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  • "A Musing Pastor"

Listen, Learn, and Honor.

The current issue in our household is the daily telemarketer calling to gather funds for X charity. The episode goes something like this. Ring..... Ring..... Ring......

Me: Hello. (Silence and clicking on the other end of the line.)

Me: Hello. (slightly agitated)

Voice on the other end: Hello, is Mr Meyers there? (Voice sounds odd, like it is computerized.)

Me: Sorry, There is no Mr. Meyers living here. You have the wrong number.

Voice on the other end: (Haltingly) Oh, that's okay. Maybe you can help me. I am representing X charity and I am seeking donations to help X charity support their cause. Can we send you a pledge card?

Me: (listening politely to the spiel) I already support X charity and will you please take my name or Mr. Meyer's name and phone number off your call list? Thanks.

Voice on the other end: (Not willing to take 'no' for an answer.) We realize things are tough and money management is important, would you consider a one time donation of $25 over and above what you currently offer to help us out?

Me: Please take this number off your call list or I will contact the FCC. Thank you. (Click.) [The voice on the other end is going into a new level of sales pitch as the line goes dead.]

Respect and courtesy are hallmarks of reputable organizations and dare I say people. If we seek a confab with someone and they decline, it is customary and in good taste to apologize and break off the request. It just makes good sense to do so. Why then does the telemarketer continue to burrow in deeper and deeper upon the first and then second declinations for solicitation?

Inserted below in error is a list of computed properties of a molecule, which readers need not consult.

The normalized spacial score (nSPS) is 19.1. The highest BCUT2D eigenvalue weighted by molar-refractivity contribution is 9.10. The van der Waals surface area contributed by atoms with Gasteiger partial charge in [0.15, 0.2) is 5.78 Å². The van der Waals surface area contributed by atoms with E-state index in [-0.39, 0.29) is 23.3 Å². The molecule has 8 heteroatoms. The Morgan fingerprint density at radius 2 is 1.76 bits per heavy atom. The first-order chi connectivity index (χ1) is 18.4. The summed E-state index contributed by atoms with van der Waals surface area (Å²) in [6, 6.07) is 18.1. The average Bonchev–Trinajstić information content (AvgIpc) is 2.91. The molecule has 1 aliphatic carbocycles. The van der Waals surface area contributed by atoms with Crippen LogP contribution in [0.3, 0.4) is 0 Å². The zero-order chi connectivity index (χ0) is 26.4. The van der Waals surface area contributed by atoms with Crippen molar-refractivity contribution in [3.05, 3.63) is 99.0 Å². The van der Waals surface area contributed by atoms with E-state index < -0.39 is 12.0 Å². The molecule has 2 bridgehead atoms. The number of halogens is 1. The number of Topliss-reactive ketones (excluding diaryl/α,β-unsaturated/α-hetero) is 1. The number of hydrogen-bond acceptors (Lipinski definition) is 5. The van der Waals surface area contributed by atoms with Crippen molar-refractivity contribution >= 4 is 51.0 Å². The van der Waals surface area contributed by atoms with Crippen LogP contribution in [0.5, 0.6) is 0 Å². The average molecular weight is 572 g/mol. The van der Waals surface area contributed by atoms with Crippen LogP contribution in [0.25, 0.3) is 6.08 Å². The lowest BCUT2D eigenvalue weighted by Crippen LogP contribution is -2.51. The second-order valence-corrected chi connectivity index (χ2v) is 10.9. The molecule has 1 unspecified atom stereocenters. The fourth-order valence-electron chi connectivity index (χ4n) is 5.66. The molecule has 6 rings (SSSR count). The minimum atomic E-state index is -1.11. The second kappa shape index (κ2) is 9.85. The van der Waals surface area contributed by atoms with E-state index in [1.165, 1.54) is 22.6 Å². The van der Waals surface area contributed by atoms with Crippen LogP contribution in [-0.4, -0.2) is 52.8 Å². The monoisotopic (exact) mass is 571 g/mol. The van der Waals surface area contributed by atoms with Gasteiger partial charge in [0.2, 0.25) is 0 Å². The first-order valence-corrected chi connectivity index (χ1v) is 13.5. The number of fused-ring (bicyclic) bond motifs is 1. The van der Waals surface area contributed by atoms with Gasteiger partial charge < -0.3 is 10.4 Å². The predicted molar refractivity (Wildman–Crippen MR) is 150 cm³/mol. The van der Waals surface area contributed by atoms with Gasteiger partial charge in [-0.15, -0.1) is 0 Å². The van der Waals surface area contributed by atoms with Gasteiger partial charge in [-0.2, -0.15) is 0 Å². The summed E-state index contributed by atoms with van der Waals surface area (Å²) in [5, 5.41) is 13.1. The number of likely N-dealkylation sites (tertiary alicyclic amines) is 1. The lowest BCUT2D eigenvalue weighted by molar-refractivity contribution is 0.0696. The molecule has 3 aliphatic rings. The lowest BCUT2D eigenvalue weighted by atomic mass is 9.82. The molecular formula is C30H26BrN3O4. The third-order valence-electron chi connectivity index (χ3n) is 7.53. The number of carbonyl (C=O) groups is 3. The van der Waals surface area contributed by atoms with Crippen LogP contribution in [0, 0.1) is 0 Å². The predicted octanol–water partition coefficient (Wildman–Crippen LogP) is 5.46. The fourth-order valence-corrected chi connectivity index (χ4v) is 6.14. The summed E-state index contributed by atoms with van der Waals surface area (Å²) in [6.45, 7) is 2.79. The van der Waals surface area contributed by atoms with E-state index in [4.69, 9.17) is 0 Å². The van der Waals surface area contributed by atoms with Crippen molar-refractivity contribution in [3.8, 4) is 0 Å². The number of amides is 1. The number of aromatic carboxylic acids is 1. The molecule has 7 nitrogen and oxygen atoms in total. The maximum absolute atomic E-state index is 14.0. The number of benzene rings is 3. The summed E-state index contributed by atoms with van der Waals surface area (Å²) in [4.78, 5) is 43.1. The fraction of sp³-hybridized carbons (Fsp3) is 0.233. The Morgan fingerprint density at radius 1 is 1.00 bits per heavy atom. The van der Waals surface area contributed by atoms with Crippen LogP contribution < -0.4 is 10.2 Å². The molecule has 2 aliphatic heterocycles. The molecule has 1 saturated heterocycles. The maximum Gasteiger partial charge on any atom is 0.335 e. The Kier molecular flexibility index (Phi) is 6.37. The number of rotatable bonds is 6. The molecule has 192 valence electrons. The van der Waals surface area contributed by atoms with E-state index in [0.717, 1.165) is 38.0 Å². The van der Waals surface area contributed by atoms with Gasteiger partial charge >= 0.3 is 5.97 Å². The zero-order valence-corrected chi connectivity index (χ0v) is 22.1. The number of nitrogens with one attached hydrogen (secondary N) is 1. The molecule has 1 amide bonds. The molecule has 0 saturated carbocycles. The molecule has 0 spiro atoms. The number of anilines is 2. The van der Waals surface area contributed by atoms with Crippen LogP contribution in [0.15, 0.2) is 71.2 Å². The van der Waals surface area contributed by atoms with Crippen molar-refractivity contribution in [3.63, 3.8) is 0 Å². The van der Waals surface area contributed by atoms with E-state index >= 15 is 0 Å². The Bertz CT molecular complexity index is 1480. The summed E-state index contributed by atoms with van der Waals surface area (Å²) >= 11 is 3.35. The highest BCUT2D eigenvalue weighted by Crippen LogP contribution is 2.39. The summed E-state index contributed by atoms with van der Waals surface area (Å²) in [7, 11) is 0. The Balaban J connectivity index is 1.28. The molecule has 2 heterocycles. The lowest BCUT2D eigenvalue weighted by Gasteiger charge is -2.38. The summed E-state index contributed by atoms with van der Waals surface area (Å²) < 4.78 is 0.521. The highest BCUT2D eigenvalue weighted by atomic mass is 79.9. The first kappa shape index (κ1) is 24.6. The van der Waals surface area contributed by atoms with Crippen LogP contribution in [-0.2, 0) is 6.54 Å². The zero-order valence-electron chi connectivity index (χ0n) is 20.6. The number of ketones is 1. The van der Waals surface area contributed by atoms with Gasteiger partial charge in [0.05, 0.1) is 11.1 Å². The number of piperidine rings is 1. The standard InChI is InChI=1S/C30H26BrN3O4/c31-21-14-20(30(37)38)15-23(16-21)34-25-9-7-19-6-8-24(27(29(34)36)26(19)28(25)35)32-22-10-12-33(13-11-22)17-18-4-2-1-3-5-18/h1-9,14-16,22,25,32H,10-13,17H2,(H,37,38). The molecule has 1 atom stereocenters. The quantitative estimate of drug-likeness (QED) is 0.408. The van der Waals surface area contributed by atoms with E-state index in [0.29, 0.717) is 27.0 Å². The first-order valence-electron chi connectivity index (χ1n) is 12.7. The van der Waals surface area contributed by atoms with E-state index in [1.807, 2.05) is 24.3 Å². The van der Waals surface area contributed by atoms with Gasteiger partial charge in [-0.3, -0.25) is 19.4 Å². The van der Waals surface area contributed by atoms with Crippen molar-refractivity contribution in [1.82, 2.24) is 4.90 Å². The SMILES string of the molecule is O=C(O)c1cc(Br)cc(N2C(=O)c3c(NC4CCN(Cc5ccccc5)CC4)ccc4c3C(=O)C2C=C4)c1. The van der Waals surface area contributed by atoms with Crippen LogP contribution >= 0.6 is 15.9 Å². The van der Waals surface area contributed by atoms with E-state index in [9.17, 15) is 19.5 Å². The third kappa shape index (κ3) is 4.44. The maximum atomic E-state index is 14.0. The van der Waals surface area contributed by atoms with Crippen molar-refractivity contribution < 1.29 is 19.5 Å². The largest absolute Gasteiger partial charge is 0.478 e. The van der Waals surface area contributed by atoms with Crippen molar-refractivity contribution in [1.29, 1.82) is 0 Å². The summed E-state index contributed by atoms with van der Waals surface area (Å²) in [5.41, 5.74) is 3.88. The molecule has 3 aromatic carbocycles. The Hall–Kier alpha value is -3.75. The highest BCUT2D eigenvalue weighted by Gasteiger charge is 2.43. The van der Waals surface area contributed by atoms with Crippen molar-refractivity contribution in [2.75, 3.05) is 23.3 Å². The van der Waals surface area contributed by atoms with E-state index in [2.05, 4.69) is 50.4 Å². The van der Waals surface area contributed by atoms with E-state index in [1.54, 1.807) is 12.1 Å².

First, let's define the rules of the game. I support charities of all stripes. It is part of being a good citizen and follower of Christ to share what we can to help others. What distresses me is when a charity (or the person representing them) uses deceptive practices to obtain cooperation from unsuspecting phone call recipients. I am able to assertively disengage from said telemarketers but I wonder how senior citizens with failing faculties respond to these calls? Are they duped to donate money even though the phone call was for someone other than them? In the last 3-4 weeks, I have received calls for Mr. Meyers, Rosamond, Carol, Mrs. Simmons, and a few others I can't remember. (Both home phone and cell phone)

"A truthful witness does not deceive, but a false witness pours out lies." (Proverbs 14:5, NIV)

"Do not testify against your neighbor without cause, or use your lips to deceive. (Proverbs 24:28, NIV)

Dealing with these daily interruptions has brought me to consider my own interactions. Do I listen closely to the other party when they decline my conversation? Am I honoring Christ by honoring their privacy? Or, do I drive forward with my agenda taking precedence over the wishes of another to be left alone? Do I deceive? God forbid!

Honoring another's wishes and refraining from deception seem to go hand in hand with living godly lives. I choose to offer grace to those with whom I meet and give them honor by actually listening to them. I choose to not attach strings of deception into my words or requests. I choose to learn their story and value them as I would hope they would do likewise. Listening, learning, and honoring are not difficult to do (Unless you are trying to raise money for X charity and won't take 'no' for an answer).

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